If we are going to talk about missing children in D.C., we must look at beating kids as one of the root issues. Yes, sex trafficking does happen, and yes, the types of children who go missing in Washington and other cities — mostly black; mostly poor; disproportionately lesbian, gay, bisexual, transgender or queer — are more vulnerable than other kids. But neglect and abuse are among the most common factors.

So much of our national focus on black children is on how “bad” they are: how they need more physical punishment, zero tolerance at school, harsh sentences from the courts. They are blamed for their own deaths at the hands of adults who claimed they were afraid of them. That systemic devaluation of black children even extends into classrooms. In 19 states, students are still subject to corporal punishment; a disproportionately higher number of black children receive it. According to reports by the Education Department’s office of civil rights and Human Rights Watch, racial bias contributes to this problem, along with black parents signing opt-in forms empowering teachers and administrators to hit their children.

These messages have consequences. When black children are constantly told that they are a problem, that they are unworthy and undeserving of empathy and kindness, that they can be beaten in schools, in the streets, by cops and by the people who love them, running away from home doesn’t seem like such an extreme choice. If home so often isn’t a safe haven, should we be surprised?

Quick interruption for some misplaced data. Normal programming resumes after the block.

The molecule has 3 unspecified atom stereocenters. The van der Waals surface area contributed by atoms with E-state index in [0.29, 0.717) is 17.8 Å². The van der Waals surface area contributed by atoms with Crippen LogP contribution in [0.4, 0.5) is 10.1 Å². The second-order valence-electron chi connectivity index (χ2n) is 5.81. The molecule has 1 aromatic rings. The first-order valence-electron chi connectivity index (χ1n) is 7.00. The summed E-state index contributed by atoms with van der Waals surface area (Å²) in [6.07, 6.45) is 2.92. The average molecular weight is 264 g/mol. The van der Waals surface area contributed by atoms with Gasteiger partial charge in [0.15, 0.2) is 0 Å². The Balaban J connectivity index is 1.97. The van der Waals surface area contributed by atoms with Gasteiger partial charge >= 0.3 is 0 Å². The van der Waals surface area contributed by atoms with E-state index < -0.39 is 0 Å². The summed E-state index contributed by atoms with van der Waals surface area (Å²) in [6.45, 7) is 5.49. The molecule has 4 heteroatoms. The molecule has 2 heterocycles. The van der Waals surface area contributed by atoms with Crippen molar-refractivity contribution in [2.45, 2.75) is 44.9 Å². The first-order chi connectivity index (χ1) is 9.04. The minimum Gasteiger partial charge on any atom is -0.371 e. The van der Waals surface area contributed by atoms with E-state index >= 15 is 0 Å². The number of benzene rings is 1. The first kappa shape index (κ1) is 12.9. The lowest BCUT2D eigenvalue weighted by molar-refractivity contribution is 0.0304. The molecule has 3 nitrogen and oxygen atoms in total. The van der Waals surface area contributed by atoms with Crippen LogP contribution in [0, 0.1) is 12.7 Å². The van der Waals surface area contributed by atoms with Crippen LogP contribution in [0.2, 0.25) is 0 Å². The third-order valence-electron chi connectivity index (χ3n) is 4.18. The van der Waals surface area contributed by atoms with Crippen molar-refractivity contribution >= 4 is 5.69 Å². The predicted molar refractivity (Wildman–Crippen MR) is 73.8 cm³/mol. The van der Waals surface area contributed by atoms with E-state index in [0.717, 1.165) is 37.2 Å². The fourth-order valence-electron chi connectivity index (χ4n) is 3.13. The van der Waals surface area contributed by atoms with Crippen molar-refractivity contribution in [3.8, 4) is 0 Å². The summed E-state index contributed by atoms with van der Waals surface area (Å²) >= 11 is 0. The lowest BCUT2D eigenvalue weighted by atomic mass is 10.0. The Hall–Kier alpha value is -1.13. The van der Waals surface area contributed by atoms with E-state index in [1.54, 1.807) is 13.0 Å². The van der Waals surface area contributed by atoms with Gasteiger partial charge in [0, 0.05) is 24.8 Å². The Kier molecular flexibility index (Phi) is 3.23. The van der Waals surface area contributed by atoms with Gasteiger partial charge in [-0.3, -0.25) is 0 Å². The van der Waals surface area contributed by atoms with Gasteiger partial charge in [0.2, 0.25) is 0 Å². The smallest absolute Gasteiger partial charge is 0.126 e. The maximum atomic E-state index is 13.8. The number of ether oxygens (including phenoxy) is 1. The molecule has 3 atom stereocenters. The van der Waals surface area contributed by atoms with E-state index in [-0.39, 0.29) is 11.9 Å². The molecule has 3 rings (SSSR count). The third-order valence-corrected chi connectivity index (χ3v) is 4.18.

The best way to keep black children out of the headlines — to protect them from a predatory foster-care system, the school-to-prison pipeline, sex traffickers and other traps — is to make their homes safer and more loving. That means more parental education on child development, so parents can set reasonable expectations for their children, as well as giving parents information on non-violent discipline practices. Churches need to become safe sanctuaries that reinforce positive parenting strategies, instead of having clergy who preach “spare the rod, spoil the child.” We need to send a strong message to black youths that their families and community institutions will protect them by providing counseling, advocacy, shelter, safety planning and emotional support. Service agencies need ethnically diverse, culturally competent staff members who will avoid policies and practices that perpetuate trauma and institutionalized racism. Unfortunately, there’s no quick fix for impoverished communities dealing with generations of poverty, trauma and divestment.